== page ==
County raises grating permit costs for homeowners and developers | SummitDaily.com
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County raises grating permit costs for homeowners and developers

SUMMIT COUNTY – It’s construction season in the High Country and, for some homeowners and developers, it got a little more expensive to move the land.

One example occurred when Summit County raised its rates for a basic grating permit, which allows an individual to add a fence, move trees or eliminate other objects on his or her property.

Prior to this year, the fee was $150. Now, the fee is $450, giving a small shock to locals interested in sprucing up their property.



“Just like everyone else, we were tight on the budget,” said Ric Pocius, Summit County engineer. “One of the directors from the commissioners told us we needed to cover our time and effort for each permit. Maybe five years ago we were covering costs, but now, there’s a bunch of other steps we need to take.”

The additional steps, Pocius explained, dealt with new housing built on steep slopes as well as dealing with wetland concerns, which require an on-site review by engineers. The easy lots to develop, he added, have already been taken, which is another reason building permits, on the whole, are rising.



“The raises have been more than we expected,” said Charlie Story, estimator and commercial project manager for Travis Construction in Silverthorne. “It’s going to raise the costs of the house, the building, the work. Generally, it does get passed on to the clients.”

Those in unincorporated areas in Summit County, or in Montezuma, must go through the county engineer’s office to obtain a permit. Those in incorporated towns, like Dillon, must go through the town’s planning and building departments for permission to add to a house or expand a driveway, among other projects.

Scott Daniels, owner of Daniels Construction and Design Inc. in Breckenridge, does one project a year and expected the increase.

“It seems like it’s always going up,” Daniels said. “It’s always a factor in planning square footage.”

Dillon’s excavation permits doubled from $50 to $100 this year.

“We don’t raise fees that often,” said Theresa Worsham, Dillon’s community development coordinator. “We actually calculated all the work done on an individual permit. When we calculated the actual costs to the town, we rounded down, not up. The council recommended we meet our costs, but this was a conservative estimate.”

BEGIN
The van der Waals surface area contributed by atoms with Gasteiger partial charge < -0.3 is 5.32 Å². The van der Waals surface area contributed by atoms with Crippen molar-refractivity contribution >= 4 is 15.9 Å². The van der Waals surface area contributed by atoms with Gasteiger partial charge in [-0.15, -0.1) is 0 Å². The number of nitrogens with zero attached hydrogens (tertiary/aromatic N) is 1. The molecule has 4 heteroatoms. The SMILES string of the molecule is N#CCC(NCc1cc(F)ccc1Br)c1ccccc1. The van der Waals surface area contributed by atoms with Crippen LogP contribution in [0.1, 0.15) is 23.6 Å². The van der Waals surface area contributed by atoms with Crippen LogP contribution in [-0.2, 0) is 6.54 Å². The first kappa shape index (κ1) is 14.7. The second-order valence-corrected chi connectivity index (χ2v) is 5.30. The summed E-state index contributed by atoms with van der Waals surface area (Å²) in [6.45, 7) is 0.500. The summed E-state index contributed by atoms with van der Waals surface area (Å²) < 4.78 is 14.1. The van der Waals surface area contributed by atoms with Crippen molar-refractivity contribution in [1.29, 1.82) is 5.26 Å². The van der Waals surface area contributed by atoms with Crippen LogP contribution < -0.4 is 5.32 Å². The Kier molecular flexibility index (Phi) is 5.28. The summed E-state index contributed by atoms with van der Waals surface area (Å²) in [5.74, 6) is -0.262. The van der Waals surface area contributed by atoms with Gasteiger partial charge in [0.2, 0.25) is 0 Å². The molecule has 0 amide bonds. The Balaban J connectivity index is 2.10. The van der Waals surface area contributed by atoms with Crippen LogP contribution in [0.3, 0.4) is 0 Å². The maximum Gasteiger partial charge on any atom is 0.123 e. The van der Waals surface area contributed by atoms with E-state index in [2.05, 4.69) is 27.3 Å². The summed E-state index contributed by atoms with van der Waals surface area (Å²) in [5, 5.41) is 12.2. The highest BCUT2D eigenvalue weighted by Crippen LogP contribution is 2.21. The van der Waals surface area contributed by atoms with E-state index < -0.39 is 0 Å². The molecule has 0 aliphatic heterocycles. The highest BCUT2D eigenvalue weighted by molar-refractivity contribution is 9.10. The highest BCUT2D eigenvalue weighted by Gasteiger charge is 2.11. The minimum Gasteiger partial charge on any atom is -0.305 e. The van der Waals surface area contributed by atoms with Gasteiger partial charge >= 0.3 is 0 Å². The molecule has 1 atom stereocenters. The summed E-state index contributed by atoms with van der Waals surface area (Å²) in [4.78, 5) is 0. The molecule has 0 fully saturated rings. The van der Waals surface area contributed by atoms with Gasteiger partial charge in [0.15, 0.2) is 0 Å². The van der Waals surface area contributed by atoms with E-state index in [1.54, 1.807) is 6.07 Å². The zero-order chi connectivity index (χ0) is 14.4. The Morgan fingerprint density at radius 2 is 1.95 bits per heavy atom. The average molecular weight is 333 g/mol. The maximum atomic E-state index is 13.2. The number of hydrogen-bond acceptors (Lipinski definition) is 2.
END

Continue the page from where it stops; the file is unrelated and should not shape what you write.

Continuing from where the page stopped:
Silverthorne, meanwhile, offers a $50 grating permit.

“On the whole, our prices for permits did go up,” said Mark Gage, Silverthorne’s community development director. “Very rarely do we issue a grating permit, because it’s covered by a building permit. There’s no reason to spend 50 bucks for a grating permit because the same work can be covered by a foundation permit.”

In Breckenridge, excavation and grating permits don’t exist. The costs of such permits are factored into building permits, which are classified by total expense as either A, B, C or D levels. A permit for an addition to a home – classified as C-major – would cost around $935, said Chris Neubecker, planner for Breckenridge.

While some towns will issue a grating permit so developers or homeowners could get a head start on construction before the building permit is issued, Breckenridge abstains.

“Most people will need to go through the planning commission,” Neubecker said. “Smaller projects, like adding on a deck, might not require as much review. But it’s still good to check it out.”

For advice on adding a section to a home, or for adding a building to property, consult your local planning or engineering office. It is a multi-step process that requires review by multiple officials.

Internal work and minor landscaping usually does not require a permit.

For more information, visit http://www.co.summit.co.us/

permits.htm.

Ryan Slabaugh can be contacted at (970) 668-3998 ext. 257 or at rslabaugh@summitdaily.com


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